Although lice are very small, they can be seen quite clearly. Even the nits or eggs, which are even smaller than adult lice (0.6-1 mm), can easily be seen. Sometimes they may look like dandruff, though unlike in the case of dandruff, if you shake or brush your hair the nits or eggs do not fall off. It is also possible to distinguish between full and empty eggs. The full eggs are white and do not shine, while the empty ones are almost transparent.
Have you ever been visited by a louse?
Let's see what must happen for a louse to reach your scalp. If just one boy or girl in school has lice, the whole school can become affected, if the required actions aren't taken.
Lice infestation is very common in the hair of boys and girls between 6 and 10 years old..
How do lice go from one place (or head) to another? Lice generally move from one person to another by direct contact. This is why measures must be adopted to get rid of lice. In this sense, follow the instructions of your pharmacist, teachers or parents.
How can lice move around in the hair of the children at school? Lice have a very active locomotor apparatus. That is why they can easily move from the head of one child to another.
Other ways by which lice can move from one place to another is in combs and brushes, and/or by sharing hats or caps.
Why does our head itch when we have lice?
Itching is the most common symptom produced by lice, and is explained by our allergic reaction to the saliva secreted by the lice when they suck our blood (when they bite us).
How can we get rid of lice?
When we seem to have lice, the following parallel steps should be taken:
Prevention (to avoid contaminating others): our classmates must be told about the problem, and we must also observe some measures of hygiene:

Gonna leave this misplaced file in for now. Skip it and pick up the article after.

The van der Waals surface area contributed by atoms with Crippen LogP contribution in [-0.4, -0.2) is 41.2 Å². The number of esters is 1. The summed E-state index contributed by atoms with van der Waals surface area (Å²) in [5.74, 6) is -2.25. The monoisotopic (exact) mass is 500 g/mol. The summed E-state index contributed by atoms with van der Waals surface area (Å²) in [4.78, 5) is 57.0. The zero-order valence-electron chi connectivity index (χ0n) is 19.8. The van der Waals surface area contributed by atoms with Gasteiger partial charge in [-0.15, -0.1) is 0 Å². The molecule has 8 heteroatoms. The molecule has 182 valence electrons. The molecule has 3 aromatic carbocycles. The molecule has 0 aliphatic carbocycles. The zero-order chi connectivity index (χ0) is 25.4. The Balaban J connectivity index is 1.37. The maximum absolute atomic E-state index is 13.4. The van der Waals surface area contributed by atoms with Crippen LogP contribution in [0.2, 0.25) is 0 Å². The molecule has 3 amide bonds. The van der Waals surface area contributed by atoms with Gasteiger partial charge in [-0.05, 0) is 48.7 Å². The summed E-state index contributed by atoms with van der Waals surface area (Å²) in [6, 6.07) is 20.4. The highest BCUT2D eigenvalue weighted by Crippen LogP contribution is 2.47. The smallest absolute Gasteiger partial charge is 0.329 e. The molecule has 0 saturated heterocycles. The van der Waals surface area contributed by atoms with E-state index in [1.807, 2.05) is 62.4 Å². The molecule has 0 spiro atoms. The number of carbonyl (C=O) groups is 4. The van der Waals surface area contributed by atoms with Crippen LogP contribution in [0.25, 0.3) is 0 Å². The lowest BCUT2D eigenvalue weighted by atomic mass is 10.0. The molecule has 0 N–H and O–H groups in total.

* Let our parents examine our scalp, especially behind the ears, at the back of the head, and front region.
* Wash our hair often: two or three times a week.
* Comb our hair daily. Clean our comb or brush frequently.
* Do not pass your personal cleaning items on to siblings or classmates.
Treatment (to eliminate them): Contact pesticides are available that cause the death of lice by paralysis.
Now that you have learned about the life and activities of lice, remember that they must be eliminated as quickly as possible, and above all:
1.- Consult your doctor or pharmacist
2.- Consult your doctor or pharmacist
Note for teachers and relatives:
* Children without lice do not need to be treated. The parents should watch out for the presence of eggs. This can also be encouraged from school.
* At school, it is important for all infested children to follow treatment simultaneously, since contagion may occur between infested children who have not yet received treatment and children already treated.
* Affected relatives are to be treated at the same time, since they may transmit the parasite to healthy children and thus spread the problem throughout the school.
It is advisable for infested children to stay at home and not return to school until effective treatment has been started.